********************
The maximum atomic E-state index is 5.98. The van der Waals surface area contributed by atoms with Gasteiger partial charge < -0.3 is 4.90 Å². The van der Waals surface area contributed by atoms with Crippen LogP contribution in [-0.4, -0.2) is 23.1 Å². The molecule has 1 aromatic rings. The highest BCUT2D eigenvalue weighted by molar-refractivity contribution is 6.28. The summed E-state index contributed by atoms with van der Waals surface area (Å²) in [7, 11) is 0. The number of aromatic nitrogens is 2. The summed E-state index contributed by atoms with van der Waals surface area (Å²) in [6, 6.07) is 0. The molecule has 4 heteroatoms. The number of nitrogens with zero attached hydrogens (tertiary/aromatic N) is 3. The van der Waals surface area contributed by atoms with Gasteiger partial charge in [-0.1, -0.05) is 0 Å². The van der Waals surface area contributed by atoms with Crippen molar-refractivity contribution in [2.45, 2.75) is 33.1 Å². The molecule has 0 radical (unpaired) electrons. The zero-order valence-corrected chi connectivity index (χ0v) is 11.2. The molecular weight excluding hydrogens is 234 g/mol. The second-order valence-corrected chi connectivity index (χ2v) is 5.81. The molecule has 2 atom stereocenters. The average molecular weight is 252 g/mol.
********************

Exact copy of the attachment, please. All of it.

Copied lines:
The maximum atomic E-state index is 5.98. The van der Waals surface area contributed by atoms with Gasteiger partial charge < -0.3 is 4.90 Å². The van der Waals surface area contributed by atoms with Crippen LogP contribution in [-0.4, -0.2) is 23.1 Å². The molecule has 1 aromatic rings. The highest BCUT2D eigenvalue weighted by molar-refractivity contribution is 6.28. The summed E-state index contributed by atoms with van der Waals surface area (Å²) in [7, 11) is 0. The number of aromatic nitrogens is 2. The summed E-state index contributed by atoms with van der Waals surface area (Å²) in [6, 6.07) is 0. The molecule has 4 heteroatoms. The number of nitrogens with zero attached hydrogens (tertiary/aromatic N) is 3. The van der Waals surface area contributed by atoms with Gasteiger partial charge in [-0.1, -0.05) is 0 Å². The van der Waals surface area contributed by atoms with Crippen molar-refractivity contribution in [2.45, 2.75) is 33.1 Å². The molecule has 0 radical (unpaired) electrons. The zero-order valence-corrected chi connectivity index (χ0v) is 11.2. The molecular weight excluding hydrogens is 234 g/mol. The second-order valence-corrected chi connectivity index (χ2v) is 5.81. The molecule has 2 atom stereocenters. The average molecular weight is 252 g/mol.